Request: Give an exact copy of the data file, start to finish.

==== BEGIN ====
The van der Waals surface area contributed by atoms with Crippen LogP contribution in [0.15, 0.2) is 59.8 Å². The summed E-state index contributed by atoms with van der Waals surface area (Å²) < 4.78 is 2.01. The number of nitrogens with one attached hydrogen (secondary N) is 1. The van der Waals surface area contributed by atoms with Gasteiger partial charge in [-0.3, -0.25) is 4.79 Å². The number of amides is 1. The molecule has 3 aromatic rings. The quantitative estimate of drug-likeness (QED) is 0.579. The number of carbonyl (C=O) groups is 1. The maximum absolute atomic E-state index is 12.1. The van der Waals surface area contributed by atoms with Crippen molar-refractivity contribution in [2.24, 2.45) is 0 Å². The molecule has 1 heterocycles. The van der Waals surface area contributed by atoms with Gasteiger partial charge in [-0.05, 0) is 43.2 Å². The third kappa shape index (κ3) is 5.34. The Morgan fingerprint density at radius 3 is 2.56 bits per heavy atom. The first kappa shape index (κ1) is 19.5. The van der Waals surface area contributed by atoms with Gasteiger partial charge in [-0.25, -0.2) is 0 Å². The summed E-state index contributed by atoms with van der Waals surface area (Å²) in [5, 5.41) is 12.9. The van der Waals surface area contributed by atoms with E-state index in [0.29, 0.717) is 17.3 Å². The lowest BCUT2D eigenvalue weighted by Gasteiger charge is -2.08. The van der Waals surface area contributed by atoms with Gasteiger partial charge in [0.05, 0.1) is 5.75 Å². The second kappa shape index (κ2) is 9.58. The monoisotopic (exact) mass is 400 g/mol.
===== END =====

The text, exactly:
The van der Waals surface area contributed by atoms with Crippen LogP contribution in [0.15, 0.2) is 59.8 Å². The summed E-state index contributed by atoms with van der Waals surface area (Å²) < 4.78 is 2.01. The number of nitrogens with one attached hydrogen (secondary N) is 1. The van der Waals surface area contributed by atoms with Gasteiger partial charge in [-0.3, -0.25) is 4.79 Å². The number of amides is 1. The molecule has 3 aromatic rings. The quantitative estimate of drug-likeness (QED) is 0.579. The number of carbonyl (C=O) groups is 1. The maximum absolute atomic E-state index is 12.1. The van der Waals surface area contributed by atoms with Crippen molar-refractivity contribution in [2.24, 2.45) is 0 Å². The molecule has 1 heterocycles. The van der Waals surface area contributed by atoms with Gasteiger partial charge in [-0.05, 0) is 43.2 Å². The third kappa shape index (κ3) is 5.34. The Morgan fingerprint density at radius 3 is 2.56 bits per heavy atom. The first kappa shape index (κ1) is 19.5. The van der Waals surface area contributed by atoms with Gasteiger partial charge in [-0.25, -0.2) is 0 Å². The summed E-state index contributed by atoms with van der Waals surface area (Å²) in [5, 5.41) is 12.9. The van der Waals surface area contributed by atoms with E-state index in [0.29, 0.717) is 17.3 Å². The lowest BCUT2D eigenvalue weighted by Gasteiger charge is -2.08. The van der Waals surface area contributed by atoms with Gasteiger partial charge in [0.05, 0.1) is 5.75 Å². The second kappa shape index (κ2) is 9.58. The monoisotopic (exact) mass is 400 g/mol.